NetWellness is a global, community service providing quality, unbiased health information from our partner university faculty. NetWellness is commercial-free and does not accept advertising.
Tuesday, March 11, 2014
Skin Care and Diseases
My 7 year old nephew was diagnosed with HS Purpura in January 2008. He had red spots all over his body and occasionally severe stomach pain (which has caused hospitalization twice about 2 days each time). He has been on prednisone on and off for over 3 months now. Whenever weaned off the prednison, his symptoms become worse. His GI specialist says that he`s concerned that my nephew has been on prednisone too long. He says that his options are: 1) wean off the prednisone and see what happens - he`s concerned about this option because my nephew still shows symptoms of the active virus - he still has red spots, 2) wean off prednisone and get on some type of immunosuppressant drug now. I`m worried about him being on yet another potential dangerous drug, but feel like in a catch-22. Any advice you have would be appreciated. Is there any doctor or hospital that have specialists on HS Purpura that you can refer me to. Thank you in advance.
This is not my area of expertise but can respond with general comments. First, I would recommend your son be seen at Cincinnati Children's Hospital Cincinnati Ohio, in the department of Immunology/Rheumatology and/or Gastroenterology. In addition, he can be seen by the Pediatric Dermatologist at that hospital to confirm the skin findings.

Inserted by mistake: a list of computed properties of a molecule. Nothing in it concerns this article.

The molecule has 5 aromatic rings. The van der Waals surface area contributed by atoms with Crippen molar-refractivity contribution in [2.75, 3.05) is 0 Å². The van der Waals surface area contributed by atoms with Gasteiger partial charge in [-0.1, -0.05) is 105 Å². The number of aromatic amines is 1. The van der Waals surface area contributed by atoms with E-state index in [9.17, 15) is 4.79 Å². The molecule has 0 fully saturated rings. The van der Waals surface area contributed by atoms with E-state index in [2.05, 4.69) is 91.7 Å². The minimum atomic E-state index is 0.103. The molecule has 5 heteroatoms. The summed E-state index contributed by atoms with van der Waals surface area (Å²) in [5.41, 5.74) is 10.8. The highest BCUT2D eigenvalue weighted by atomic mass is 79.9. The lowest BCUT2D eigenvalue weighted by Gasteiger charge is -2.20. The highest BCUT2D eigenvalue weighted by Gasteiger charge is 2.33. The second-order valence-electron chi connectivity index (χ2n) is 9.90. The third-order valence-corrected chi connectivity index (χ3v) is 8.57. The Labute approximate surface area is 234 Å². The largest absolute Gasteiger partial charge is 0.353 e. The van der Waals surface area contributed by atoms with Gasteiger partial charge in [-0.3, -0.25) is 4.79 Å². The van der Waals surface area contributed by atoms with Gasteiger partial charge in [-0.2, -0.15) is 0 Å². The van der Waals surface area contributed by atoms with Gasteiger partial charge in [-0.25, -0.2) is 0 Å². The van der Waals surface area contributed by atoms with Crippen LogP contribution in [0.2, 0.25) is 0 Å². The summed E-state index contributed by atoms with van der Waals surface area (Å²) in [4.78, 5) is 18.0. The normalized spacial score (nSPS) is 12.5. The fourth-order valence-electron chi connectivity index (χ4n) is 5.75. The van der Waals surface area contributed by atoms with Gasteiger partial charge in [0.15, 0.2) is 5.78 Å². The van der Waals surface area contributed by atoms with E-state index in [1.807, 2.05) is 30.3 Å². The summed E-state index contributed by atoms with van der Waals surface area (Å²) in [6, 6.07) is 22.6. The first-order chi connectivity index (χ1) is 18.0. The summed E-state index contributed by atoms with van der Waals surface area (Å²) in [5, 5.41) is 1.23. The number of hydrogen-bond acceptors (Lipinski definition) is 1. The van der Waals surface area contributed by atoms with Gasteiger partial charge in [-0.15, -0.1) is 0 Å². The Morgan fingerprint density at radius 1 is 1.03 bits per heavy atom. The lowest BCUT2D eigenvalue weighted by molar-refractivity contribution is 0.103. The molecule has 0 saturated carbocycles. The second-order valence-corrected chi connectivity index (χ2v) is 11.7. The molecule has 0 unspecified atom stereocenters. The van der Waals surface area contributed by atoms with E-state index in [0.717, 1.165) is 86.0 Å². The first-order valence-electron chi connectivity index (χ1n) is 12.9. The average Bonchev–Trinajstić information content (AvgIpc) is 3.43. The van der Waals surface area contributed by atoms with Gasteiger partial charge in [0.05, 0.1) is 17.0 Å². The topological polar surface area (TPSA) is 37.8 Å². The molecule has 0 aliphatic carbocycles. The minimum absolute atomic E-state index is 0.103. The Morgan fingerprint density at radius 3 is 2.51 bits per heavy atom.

Henoch Schonlein Purpura is commonly a condition of hypersensitivity to some type of infection (often bacterial, but can be from other things), or sometimes due to underlying diseases. Depending on how active the condition is, systemic steroids and/or other immunosuppressive type therapies may be needed. Infections such as streptococcal throat infections (sometimes they are asymptomatic) and others need to be ruled out by the doctors and, if present, appropriately treated to prevent recurrence. In addition, underlying conditions such as inflammatory arthritis and bowel disease have to be ruled out as the triggers for the condition.
There are risks to long term systemic steroids and these should be used only long term only if absolutely necessary. The rash alone may not be a reason for long term use, and full body symptoms and involvement have to be taken into consideration on deciding appropriateness of steroids vs. other therapies. The specialists at Children's Hospital can first confirm whether the diagnosis is accurate, can try to rule out identifiable causes, and talk to you about appropriate treatment.
Pranav Sheth, MD
College of Medicine
University of Cincinnati